Hypomorphic PCNA mutation underlies a human DNA repair disorder
Research output: Contribution to journal › Article
Colleges, School and Institutes
Numerous human disorders, including Cockayne syndrome, UV-sensitive syndrome, xeroderma pigmentosum, and trichothiodystrophy, result from the mutation of genes encoding molecules important for nucleotide excision repair. Here, we describe a syndrome in which the cardinal clinical features include short stature, hearing loss, premature aging, telangiectasia, neurodegeneration, and photosensitivity, resulting from a homozygous missense (p.Ser228Ile) sequence alteration of the proliferating cell nuclear antigen (PCNA). PCNA is a highly conserved sliding clamp protein essential for DNA replication and repair. Due to this fundamental role, mutations in PCNA that profoundly impair protein function would be incompatible with life. Interestingly, while the p.Ser228Ile alteration appeared to have no effect on protein levels or DNA replication, patient cells exhibited marked abnormalities in response to UV irradiation, displaying substantial reductions in both UV survival and RNA synthesis recovery. The p.Ser228Ile change also profoundly altered PCNA's interaction with Flap endonuclease 1 and DNA Ligase 1, DNA metabolism enzymes. Together, our findings detail a mutation of PCNA in humans associated with a neurodegenerative phenotype, displaying clinical and molecular features common to other DNA repair disorders, which we showed to be attributable to a hypomorphic amino acid alteration.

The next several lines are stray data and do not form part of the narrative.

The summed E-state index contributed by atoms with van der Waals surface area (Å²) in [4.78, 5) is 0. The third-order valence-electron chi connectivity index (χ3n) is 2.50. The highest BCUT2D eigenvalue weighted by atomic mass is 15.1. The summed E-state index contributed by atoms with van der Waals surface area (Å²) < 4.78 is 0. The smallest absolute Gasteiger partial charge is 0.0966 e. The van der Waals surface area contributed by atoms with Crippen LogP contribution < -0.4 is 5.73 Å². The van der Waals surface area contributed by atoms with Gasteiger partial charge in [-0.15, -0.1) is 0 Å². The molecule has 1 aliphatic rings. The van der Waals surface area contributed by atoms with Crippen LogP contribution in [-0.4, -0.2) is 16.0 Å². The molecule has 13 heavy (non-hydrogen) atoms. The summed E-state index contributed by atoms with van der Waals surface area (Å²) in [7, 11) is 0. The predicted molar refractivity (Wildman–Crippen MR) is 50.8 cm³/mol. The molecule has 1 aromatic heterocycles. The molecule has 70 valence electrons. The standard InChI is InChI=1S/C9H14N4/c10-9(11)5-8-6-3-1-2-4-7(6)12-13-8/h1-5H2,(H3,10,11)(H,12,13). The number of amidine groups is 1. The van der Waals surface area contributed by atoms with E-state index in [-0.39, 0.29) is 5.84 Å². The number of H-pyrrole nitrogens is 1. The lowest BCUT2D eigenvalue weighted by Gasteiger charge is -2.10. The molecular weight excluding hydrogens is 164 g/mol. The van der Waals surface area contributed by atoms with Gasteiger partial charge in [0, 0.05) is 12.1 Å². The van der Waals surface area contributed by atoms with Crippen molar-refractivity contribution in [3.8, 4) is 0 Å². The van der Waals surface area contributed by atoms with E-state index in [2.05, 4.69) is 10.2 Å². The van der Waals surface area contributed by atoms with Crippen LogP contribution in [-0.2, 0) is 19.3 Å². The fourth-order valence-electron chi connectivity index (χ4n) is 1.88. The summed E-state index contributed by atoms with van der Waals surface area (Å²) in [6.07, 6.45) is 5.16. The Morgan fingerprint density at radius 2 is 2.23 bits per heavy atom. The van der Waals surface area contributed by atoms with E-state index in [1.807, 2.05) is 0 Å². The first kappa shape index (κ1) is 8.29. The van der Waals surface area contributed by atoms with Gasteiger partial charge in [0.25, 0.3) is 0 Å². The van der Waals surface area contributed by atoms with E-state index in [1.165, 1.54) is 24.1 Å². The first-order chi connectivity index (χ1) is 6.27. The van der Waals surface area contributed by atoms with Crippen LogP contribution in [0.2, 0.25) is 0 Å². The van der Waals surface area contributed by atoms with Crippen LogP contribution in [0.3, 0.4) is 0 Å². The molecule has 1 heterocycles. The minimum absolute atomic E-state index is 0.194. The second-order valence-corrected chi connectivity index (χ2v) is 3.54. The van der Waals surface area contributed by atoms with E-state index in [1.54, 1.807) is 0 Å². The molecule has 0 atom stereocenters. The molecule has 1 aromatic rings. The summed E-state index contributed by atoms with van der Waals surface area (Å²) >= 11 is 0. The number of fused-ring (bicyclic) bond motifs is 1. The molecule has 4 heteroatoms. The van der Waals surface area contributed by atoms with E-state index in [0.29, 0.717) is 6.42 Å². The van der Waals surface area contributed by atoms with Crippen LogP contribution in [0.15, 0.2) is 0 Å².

|Number of pages||10|
|Journal||Journal of Clinical Investigation|
|Publication status||Published - Jul 2014|
- Adolescent, Adult, Aging, Premature, Amino Acid Substitution, Child, Chromosomes, Human, Pair 20, DNA Mutational Analysis, DNA Repair-Deficiency Disorders, Dwarfism, Female, Hearing Loss, Homozygote, Humans, Male, Models, Molecular, Mutant Proteins, Mutation, Missense, Nerve Degeneration, Pedigree, Phenotype, Photosensitivity Disorders, Proliferating Cell Nuclear Antigen, Protein Structure, Quaternary, Recombinant Proteins, Syndrome, Telangiectasis